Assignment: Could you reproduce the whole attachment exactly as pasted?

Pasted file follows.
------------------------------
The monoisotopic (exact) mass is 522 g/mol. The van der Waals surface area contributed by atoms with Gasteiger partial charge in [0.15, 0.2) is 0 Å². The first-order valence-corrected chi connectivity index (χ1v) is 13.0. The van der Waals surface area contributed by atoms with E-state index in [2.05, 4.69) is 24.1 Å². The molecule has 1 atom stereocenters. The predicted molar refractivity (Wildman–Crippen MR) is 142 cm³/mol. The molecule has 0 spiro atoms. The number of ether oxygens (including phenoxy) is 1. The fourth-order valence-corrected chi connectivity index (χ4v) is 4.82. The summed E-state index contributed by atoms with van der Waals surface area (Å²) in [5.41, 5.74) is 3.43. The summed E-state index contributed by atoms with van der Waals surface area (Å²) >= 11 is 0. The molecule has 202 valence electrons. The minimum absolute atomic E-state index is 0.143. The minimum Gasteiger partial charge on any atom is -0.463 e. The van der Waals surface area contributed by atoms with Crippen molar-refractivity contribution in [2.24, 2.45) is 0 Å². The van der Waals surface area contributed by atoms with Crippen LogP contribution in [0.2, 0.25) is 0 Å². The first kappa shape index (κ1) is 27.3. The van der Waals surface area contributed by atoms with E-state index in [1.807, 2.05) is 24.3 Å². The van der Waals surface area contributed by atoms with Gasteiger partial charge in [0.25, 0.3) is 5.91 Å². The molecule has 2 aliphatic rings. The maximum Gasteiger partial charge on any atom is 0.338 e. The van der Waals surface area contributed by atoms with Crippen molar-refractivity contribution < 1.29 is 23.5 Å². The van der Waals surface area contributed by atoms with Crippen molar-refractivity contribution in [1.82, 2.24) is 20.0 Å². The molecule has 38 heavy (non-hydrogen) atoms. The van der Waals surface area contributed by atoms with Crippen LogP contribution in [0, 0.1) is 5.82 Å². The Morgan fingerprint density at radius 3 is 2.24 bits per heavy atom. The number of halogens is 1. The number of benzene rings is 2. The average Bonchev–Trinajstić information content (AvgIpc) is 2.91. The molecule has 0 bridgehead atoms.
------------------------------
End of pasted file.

The monoisotopic (exact) mass is 522 g/mol. The van der Waals surface area contributed by atoms with Gasteiger partial charge in [0.15, 0.2) is 0 Å². The first-order valence-corrected chi connectivity index (χ1v) is 13.0. The van der Waals surface area contributed by atoms with E-state index in [2.05, 4.69) is 24.1 Å². The molecule has 1 atom stereocenters. The predicted molar refractivity (Wildman–Crippen MR) is 142 cm³/mol. The molecule has 0 spiro atoms. The number of ether oxygens (including phenoxy) is 1. The fourth-order valence-corrected chi connectivity index (χ4v) is 4.82. The summed E-state index contributed by atoms with van der Waals surface area (Å²) in [5.41, 5.74) is 3.43. The summed E-state index contributed by atoms with van der Waals surface area (Å²) >= 11 is 0. The molecule has 202 valence electrons. The minimum absolute atomic E-state index is 0.143. The minimum Gasteiger partial charge on any atom is -0.463 e. The van der Waals surface area contributed by atoms with Crippen molar-refractivity contribution in [2.24, 2.45) is 0 Å². The van der Waals surface area contributed by atoms with Crippen LogP contribution in [0.2, 0.25) is 0 Å². The first kappa shape index (κ1) is 27.3. The van der Waals surface area contributed by atoms with E-state index in [1.807, 2.05) is 24.3 Å². The van der Waals surface area contributed by atoms with Gasteiger partial charge in [0.25, 0.3) is 5.91 Å². The molecule has 2 aliphatic rings. The maximum Gasteiger partial charge on any atom is 0.338 e. The van der Waals surface area contributed by atoms with Crippen molar-refractivity contribution < 1.29 is 23.5 Å². The van der Waals surface area contributed by atoms with Crippen molar-refractivity contribution in [1.82, 2.24) is 20.0 Å². The molecule has 38 heavy (non-hydrogen) atoms. The van der Waals surface area contributed by atoms with Crippen LogP contribution in [0, 0.1) is 5.82 Å². The Morgan fingerprint density at radius 3 is 2.24 bits per heavy atom. The number of halogens is 1. The number of benzene rings is 2. The average Bonchev–Trinajstić information content (AvgIpc) is 2.91. The molecule has 0 bridgehead atoms.